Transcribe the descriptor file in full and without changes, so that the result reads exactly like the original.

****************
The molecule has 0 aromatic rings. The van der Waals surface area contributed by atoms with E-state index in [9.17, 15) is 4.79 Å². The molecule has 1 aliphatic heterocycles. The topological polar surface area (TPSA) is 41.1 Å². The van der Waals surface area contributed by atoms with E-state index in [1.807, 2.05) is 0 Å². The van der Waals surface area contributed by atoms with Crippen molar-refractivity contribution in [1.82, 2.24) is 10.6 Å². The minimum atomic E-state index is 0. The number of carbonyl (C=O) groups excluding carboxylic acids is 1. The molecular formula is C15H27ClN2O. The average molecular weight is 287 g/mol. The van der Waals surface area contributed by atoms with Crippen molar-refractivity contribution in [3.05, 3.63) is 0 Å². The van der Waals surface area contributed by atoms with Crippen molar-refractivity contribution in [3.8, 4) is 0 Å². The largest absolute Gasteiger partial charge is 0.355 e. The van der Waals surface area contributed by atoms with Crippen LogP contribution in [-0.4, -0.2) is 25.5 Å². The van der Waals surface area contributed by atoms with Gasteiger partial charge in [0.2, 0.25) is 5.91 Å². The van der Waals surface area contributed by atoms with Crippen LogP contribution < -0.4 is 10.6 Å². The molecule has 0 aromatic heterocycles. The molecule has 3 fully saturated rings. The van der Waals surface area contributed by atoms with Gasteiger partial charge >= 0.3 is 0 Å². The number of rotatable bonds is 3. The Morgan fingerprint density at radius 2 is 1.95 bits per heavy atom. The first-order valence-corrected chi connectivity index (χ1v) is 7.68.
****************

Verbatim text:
The molecule has 0 aromatic rings. The van der Waals surface area contributed by atoms with E-state index in [9.17, 15) is 4.79 Å². The molecule has 1 aliphatic heterocycles. The topological polar surface area (TPSA) is 41.1 Å². The van der Waals surface area contributed by atoms with E-state index in [1.807, 2.05) is 0 Å². The van der Waals surface area contributed by atoms with Crippen molar-refractivity contribution in [1.82, 2.24) is 10.6 Å². The minimum atomic E-state index is 0. The number of carbonyl (C=O) groups excluding carboxylic acids is 1. The molecular formula is C15H27ClN2O. The average molecular weight is 287 g/mol. The van der Waals surface area contributed by atoms with Crippen molar-refractivity contribution in [3.05, 3.63) is 0 Å². The van der Waals surface area contributed by atoms with Crippen molar-refractivity contribution in [3.8, 4) is 0 Å². The largest absolute Gasteiger partial charge is 0.355 e. The van der Waals surface area contributed by atoms with Crippen LogP contribution in [-0.4, -0.2) is 25.5 Å². The van der Waals surface area contributed by atoms with Gasteiger partial charge in [0.2, 0.25) is 5.91 Å². The van der Waals surface area contributed by atoms with Crippen LogP contribution < -0.4 is 10.6 Å². The molecule has 0 aromatic heterocycles. The molecule has 3 fully saturated rings. The van der Waals surface area contributed by atoms with Gasteiger partial charge >= 0.3 is 0 Å². The number of rotatable bonds is 3. The Morgan fingerprint density at radius 2 is 1.95 bits per heavy atom. The first-order valence-corrected chi connectivity index (χ1v) is 7.68.